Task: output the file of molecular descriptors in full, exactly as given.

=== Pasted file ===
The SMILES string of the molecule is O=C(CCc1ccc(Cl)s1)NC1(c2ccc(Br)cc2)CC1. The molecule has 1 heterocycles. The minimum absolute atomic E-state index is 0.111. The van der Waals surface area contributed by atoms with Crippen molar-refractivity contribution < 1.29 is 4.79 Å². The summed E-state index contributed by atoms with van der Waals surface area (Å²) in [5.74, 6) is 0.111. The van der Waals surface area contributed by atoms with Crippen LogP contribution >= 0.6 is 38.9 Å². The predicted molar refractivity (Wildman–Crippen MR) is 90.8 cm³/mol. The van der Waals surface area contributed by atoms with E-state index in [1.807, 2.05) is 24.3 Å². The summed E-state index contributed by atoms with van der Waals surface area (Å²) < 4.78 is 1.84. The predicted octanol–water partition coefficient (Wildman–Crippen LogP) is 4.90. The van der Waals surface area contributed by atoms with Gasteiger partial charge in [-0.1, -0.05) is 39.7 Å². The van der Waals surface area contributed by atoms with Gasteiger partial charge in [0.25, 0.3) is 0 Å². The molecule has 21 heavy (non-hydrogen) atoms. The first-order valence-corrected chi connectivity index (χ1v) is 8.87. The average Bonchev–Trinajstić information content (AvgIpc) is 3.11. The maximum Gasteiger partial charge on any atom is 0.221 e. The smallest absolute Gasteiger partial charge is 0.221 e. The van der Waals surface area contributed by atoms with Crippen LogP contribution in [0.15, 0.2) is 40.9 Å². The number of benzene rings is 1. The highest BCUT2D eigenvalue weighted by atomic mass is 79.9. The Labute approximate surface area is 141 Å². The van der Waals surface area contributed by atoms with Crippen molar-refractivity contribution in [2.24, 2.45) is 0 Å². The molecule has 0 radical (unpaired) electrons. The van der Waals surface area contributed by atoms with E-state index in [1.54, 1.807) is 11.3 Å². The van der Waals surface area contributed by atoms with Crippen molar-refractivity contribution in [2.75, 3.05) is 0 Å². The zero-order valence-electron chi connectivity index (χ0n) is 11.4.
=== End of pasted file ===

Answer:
The SMILES string of the molecule is O=C(CCc1ccc(Cl)s1)NC1(c2ccc(Br)cc2)CC1. The molecule has 1 heterocycles. The minimum absolute atomic E-state index is 0.111. The van der Waals surface area contributed by atoms with Crippen molar-refractivity contribution < 1.29 is 4.79 Å². The summed E-state index contributed by atoms with van der Waals surface area (Å²) in [5.74, 6) is 0.111. The van der Waals surface area contributed by atoms with Crippen LogP contribution >= 0.6 is 38.9 Å². The predicted molar refractivity (Wildman–Crippen MR) is 90.8 cm³/mol. The van der Waals surface area contributed by atoms with E-state index in [1.807, 2.05) is 24.3 Å². The summed E-state index contributed by atoms with van der Waals surface area (Å²) < 4.78 is 1.84. The predicted octanol–water partition coefficient (Wildman–Crippen LogP) is 4.90. The van der Waals surface area contributed by atoms with Gasteiger partial charge in [-0.1, -0.05) is 39.7 Å². The van der Waals surface area contributed by atoms with Gasteiger partial charge in [0.25, 0.3) is 0 Å². The molecule has 21 heavy (non-hydrogen) atoms. The first-order valence-corrected chi connectivity index (χ1v) is 8.87. The average Bonchev–Trinajstić information content (AvgIpc) is 3.11. The maximum Gasteiger partial charge on any atom is 0.221 e. The smallest absolute Gasteiger partial charge is 0.221 e. The van der Waals surface area contributed by atoms with Crippen LogP contribution in [0.15, 0.2) is 40.9 Å². The number of benzene rings is 1. The highest BCUT2D eigenvalue weighted by atomic mass is 79.9. The Labute approximate surface area is 141 Å². The van der Waals surface area contributed by atoms with Crippen molar-refractivity contribution in [2.24, 2.45) is 0 Å². The molecule has 0 radical (unpaired) electrons. The van der Waals surface area contributed by atoms with E-state index in [1.54, 1.807) is 11.3 Å². The van der Waals surface area contributed by atoms with Crippen molar-refractivity contribution in [2.75, 3.05) is 0 Å². The zero-order valence-electron chi connectivity index (χ0n) is 11.4.